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What is the average of a random hemispherical distribution

by Centrefuge
Tags: average, distribution, hemispherical, random
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Jul6-14, 04:27 PM
P: 2
I'm trying to write a monte carlo simulation for an optical analysis.

Half the area of a sphere is within 60 degrees of the poles. Hence, I'm assuming half of randomly directed radiation should fall within 60 degrees of the poles, when radiation is generated at the center of the sphere.

I have tried 3 algorithms so far for generating a random angle, and I test each one by averaging all of the angles. It seems to me that the average angle of a truly random distribution should be 60 degrees because half the angles will fall below 60 degrees and half above 60 degrees in a uniform distribution. So far all 3 algorithms give me the same value ~57.3 when averaged over hundreds of millions of runs.

So I'm thinking, either the pseudo-random number generator on python is making the same mistake in each algorithm, or I'm not correct that the average will be 60 degrees. Could someone please confirm that the average of a hemispherical distribution of angles would be 60? THANKS!
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Jul6-14, 07:47 PM
P: 327
It's tricky to generate a point uniformly distributed on the surface of a sphere. In particular, generating the latitude and longitude uniformly will not work. You can find a discussion here:

The definition of "uniformly distributed" is that at point's probability of landing in a region is proportional to the area of the region. You are correct that 1/2 of the points should be within 60 degrees of the poles, because the two "spherical caps" (the regions within 60 degrees of a pole) each have area [itex]\pi r^2[/itex], so the total area within 60 degrees of the poles is [itex]2 \pi r^2[/itex]. Since the area of a sphere is [itex]4 \pi r^2[/itex], the probability of a point's landing within the spherical caps is [itex]\frac{2 \pi r^2}{4 \pi r^2} = \frac{1}{2}[/itex].

[Edit] On re-reading your post, though, I see you are averaging the angles. That's not the same as counting the points that lie in a specified region. So no, I don't think the average angle should be 60 degrees. I'll look into this more later, but I don't have time to right now.[/edit]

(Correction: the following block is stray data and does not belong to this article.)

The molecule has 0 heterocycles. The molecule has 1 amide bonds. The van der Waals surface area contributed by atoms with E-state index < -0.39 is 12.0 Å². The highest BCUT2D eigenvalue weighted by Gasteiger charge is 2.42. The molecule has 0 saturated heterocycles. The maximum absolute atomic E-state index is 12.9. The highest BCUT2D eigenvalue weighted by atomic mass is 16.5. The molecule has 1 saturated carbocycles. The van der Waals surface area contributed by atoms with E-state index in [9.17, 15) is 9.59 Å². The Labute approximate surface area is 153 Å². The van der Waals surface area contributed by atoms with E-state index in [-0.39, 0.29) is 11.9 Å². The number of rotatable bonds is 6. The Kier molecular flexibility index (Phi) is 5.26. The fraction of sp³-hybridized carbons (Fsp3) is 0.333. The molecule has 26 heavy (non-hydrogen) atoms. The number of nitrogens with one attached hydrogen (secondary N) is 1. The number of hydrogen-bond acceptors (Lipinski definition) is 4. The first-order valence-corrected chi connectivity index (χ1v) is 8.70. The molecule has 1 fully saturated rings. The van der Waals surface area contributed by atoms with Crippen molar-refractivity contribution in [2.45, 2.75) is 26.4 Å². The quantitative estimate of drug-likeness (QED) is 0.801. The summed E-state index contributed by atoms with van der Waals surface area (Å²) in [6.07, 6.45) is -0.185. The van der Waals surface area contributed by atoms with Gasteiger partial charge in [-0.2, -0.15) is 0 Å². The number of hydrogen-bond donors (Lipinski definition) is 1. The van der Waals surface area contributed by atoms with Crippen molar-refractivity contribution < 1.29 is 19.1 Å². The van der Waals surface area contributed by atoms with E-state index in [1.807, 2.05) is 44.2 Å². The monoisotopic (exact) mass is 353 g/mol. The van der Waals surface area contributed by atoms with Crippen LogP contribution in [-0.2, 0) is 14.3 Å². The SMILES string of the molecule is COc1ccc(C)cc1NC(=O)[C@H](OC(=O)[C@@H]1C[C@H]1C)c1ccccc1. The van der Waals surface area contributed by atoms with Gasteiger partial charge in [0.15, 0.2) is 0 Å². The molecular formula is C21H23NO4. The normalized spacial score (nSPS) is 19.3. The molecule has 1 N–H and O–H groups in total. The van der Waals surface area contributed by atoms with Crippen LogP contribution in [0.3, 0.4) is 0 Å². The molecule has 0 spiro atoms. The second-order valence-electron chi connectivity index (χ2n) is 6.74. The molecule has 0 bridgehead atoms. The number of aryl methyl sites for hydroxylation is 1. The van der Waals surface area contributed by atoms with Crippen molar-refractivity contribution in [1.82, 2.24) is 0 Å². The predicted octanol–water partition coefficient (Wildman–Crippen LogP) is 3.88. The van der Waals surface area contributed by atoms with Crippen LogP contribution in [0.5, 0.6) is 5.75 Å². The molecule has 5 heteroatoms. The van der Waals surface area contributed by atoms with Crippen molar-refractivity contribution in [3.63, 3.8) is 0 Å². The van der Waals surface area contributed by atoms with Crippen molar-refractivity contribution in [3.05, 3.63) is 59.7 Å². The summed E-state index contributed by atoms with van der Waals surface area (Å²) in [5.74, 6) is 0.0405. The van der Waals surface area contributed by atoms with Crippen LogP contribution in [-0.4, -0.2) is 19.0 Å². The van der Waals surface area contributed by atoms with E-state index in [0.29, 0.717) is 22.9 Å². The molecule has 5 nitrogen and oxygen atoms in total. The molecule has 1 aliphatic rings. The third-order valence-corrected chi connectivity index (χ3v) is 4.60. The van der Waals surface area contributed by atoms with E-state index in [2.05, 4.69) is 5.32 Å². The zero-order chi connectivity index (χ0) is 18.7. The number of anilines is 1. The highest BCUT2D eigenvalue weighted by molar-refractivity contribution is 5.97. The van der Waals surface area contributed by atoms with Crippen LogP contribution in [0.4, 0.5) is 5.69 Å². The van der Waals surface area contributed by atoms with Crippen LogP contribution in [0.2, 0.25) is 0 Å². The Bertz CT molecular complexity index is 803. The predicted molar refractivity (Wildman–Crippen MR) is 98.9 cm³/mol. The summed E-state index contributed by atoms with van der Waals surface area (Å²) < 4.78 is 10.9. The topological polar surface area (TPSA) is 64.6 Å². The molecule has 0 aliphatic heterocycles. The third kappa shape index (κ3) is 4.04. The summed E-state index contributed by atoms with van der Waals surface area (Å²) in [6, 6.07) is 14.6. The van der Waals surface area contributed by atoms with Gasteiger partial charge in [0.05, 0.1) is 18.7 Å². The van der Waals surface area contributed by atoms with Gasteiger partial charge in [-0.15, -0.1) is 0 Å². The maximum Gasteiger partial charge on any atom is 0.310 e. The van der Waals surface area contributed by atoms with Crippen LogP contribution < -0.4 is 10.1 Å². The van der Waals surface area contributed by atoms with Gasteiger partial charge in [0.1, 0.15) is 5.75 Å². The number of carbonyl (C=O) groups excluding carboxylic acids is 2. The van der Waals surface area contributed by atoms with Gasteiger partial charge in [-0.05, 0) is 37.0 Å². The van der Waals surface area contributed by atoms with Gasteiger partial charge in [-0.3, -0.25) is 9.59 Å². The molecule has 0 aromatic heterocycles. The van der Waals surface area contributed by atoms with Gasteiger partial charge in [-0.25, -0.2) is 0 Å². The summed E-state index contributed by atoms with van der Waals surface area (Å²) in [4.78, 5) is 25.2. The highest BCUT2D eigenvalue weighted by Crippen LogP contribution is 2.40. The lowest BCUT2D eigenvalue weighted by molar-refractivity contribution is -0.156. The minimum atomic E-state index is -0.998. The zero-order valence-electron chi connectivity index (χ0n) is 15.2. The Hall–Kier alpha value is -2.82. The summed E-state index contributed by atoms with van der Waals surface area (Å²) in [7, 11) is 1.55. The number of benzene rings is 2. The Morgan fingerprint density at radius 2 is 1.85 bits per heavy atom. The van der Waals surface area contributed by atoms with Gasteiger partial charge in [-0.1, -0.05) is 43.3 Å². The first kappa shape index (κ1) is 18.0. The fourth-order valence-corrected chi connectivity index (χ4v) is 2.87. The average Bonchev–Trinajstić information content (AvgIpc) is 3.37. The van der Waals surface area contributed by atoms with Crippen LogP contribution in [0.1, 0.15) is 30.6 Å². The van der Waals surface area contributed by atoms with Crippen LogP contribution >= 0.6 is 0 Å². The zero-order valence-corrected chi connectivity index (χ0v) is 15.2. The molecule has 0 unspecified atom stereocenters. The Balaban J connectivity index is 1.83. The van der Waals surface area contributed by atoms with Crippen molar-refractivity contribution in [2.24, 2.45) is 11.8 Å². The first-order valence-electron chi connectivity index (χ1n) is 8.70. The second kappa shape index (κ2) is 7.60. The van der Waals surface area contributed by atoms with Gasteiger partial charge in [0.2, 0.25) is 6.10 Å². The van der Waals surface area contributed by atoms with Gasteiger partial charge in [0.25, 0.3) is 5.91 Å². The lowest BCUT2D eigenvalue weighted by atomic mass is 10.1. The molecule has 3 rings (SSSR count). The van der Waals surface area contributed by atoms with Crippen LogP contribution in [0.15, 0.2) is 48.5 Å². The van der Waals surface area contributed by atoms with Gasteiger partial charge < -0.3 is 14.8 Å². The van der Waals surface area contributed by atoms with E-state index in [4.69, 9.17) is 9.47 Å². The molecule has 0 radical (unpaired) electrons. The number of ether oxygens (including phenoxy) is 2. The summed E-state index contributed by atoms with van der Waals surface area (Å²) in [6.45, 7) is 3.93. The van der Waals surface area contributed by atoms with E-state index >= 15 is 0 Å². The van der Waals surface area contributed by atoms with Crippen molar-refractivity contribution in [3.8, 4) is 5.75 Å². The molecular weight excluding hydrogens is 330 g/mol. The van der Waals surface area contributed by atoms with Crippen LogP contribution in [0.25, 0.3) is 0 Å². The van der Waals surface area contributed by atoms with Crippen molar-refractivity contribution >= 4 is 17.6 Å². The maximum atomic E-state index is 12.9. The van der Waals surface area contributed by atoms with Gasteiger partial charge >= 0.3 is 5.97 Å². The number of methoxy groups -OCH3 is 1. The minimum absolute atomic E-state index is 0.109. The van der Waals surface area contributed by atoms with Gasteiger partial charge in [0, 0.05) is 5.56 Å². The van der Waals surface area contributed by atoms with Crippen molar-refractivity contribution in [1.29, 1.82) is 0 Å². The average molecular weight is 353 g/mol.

Jul7-14, 02:31 PM
Sci Advisor
PF Gold
P: 2,081
As awkward states, the distribution of points on a sphere does not uniform have a uniform distribution in polar angle theta. What's more, the "average angle" of points uniformly distributed on a sphere does not have a 2D answer since a spherical surface has no center. (In 3D, of course, the average is the origin at the center of the sphere.)

There are many ways to compute samples on a sphere--there's even a method based on Archimedes' observation in 200 BC that the area of cylinder (neglecting endcaps) is the same as that of an inscribed sphere. In practice, some work better than others when considering finite precision of computational systems. My favorite approach, which is pretty foolproof, is this:
Muller, M.E., A Note on a Method For Generating Points Uniformly on N-Dimensional Spheres, Comm. of the ACM, vol. 2, p. 19-20 (1959).

Jul7-14, 04:43 PM
P: 327
What is the average of a random hemispherical distribution

OK, as I wrote earlier, the most direct way to check that you are generating uniformly distributed points is to check that the number of points in a region on the surface of the sphere is proportional to the area of the region; that's the definition of "uniformly distributed". But since you're looking at the average angle, let's see if we can figure out what that should be.

I'm assuming that [itex]\phi[/itex] is zero at the "north pole" and you are generating points uniformly distributed on the hemisphere where [itex]0 \leq \phi \leq \pi/2[/itex]. If so, then the joint pdf of [itex](\theta, \phi)[/itex] is $$f(\theta, \phi) = \frac{1}{2 \pi} \sin \phi$$ for [itex]0 \leq \theta \leq 2 \pi[/itex] and [itex]0 \leq \phi \leq \pi / 2[/itex], so the expected value of [itex]\phi[/itex] is
$$\int_0^{2 \pi} \int_0^{\pi /2} \phi \; \sin \phi \; d\phi \; d\theta = 1 \text{ radian} = 57.3 \text{ degrees}$$
(calculus left as an exercise for the reader).

So it appears from this result that you are correctly generating the uniformly distributed points.
Jul8-14, 02:08 PM
P: 11,925
This just boils down to "the median (here: 60) is not always the same as the average (here: 57.3)".

Why don't you check how many angles are below / above 60? This should give 1/2 as answer.

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